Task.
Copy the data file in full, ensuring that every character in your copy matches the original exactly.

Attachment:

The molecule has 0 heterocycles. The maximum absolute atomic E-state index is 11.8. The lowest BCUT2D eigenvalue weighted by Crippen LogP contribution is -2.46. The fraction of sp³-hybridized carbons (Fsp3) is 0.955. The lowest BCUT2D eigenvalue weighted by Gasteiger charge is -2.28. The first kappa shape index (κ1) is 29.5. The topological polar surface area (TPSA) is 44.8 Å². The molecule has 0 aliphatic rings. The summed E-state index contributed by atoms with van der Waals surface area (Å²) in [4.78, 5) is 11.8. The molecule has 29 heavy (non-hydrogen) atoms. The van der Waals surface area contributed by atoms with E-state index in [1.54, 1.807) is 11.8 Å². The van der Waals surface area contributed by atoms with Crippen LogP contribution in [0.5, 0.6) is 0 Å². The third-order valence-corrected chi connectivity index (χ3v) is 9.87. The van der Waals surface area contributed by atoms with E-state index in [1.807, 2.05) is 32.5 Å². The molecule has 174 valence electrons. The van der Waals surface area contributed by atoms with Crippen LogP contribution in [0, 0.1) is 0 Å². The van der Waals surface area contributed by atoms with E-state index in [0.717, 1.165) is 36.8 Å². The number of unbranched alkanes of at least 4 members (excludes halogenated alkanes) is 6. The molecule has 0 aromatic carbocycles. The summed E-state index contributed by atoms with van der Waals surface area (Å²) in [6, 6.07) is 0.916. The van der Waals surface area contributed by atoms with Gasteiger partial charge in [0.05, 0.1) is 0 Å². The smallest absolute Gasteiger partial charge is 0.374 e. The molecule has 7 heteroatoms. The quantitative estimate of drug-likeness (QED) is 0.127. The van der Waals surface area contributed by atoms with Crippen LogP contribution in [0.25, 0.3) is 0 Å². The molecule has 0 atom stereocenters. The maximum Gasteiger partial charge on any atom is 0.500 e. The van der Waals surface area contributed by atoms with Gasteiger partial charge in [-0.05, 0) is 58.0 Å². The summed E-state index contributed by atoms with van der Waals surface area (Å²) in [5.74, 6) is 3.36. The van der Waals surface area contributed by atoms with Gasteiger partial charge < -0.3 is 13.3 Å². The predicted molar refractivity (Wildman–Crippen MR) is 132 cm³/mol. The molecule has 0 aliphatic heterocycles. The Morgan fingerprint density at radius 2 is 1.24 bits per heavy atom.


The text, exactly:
The molecule has 0 heterocycles. The maximum absolute atomic E-state index is 11.8. The lowest BCUT2D eigenvalue weighted by Crippen LogP contribution is -2.46. The fraction of sp³-hybridized carbons (Fsp3) is 0.955. The lowest BCUT2D eigenvalue weighted by Gasteiger charge is -2.28. The first kappa shape index (κ1) is 29.5. The topological polar surface area (TPSA) is 44.8 Å². The molecule has 0 aliphatic rings. The summed E-state index contributed by atoms with van der Waals surface area (Å²) in [4.78, 5) is 11.8. The molecule has 29 heavy (non-hydrogen) atoms. The van der Waals surface area contributed by atoms with E-state index in [1.54, 1.807) is 11.8 Å². The van der Waals surface area contributed by atoms with Crippen LogP contribution in [0.5, 0.6) is 0 Å². The third-order valence-corrected chi connectivity index (χ3v) is 9.87. The van der Waals surface area contributed by atoms with E-state index in [1.807, 2.05) is 32.5 Å². The molecule has 174 valence electrons. The van der Waals surface area contributed by atoms with Crippen LogP contribution in [0, 0.1) is 0 Å². The van der Waals surface area contributed by atoms with E-state index in [0.717, 1.165) is 36.8 Å². The number of unbranched alkanes of at least 4 members (excludes halogenated alkanes) is 6. The molecule has 0 aromatic carbocycles. The summed E-state index contributed by atoms with van der Waals surface area (Å²) in [6, 6.07) is 0.916. The van der Waals surface area contributed by atoms with Gasteiger partial charge in [0.05, 0.1) is 0 Å². The smallest absolute Gasteiger partial charge is 0.374 e. The molecule has 7 heteroatoms. The quantitative estimate of drug-likeness (QED) is 0.127. The van der Waals surface area contributed by atoms with Crippen LogP contribution in [0.25, 0.3) is 0 Å². The molecule has 0 atom stereocenters. The maximum Gasteiger partial charge on any atom is 0.500 e. The van der Waals surface area contributed by atoms with Gasteiger partial charge in [-0.05, 0) is 58.0 Å². The summed E-state index contributed by atoms with van der Waals surface area (Å²) in [5.74, 6) is 3.36. The van der Waals surface area contributed by atoms with Gasteiger partial charge < -0.3 is 13.3 Å². The predicted molar refractivity (Wildman–Crippen MR) is 132 cm³/mol. The molecule has 0 aliphatic heterocycles. The Morgan fingerprint density at radius 2 is 1.24 bits per heavy atom.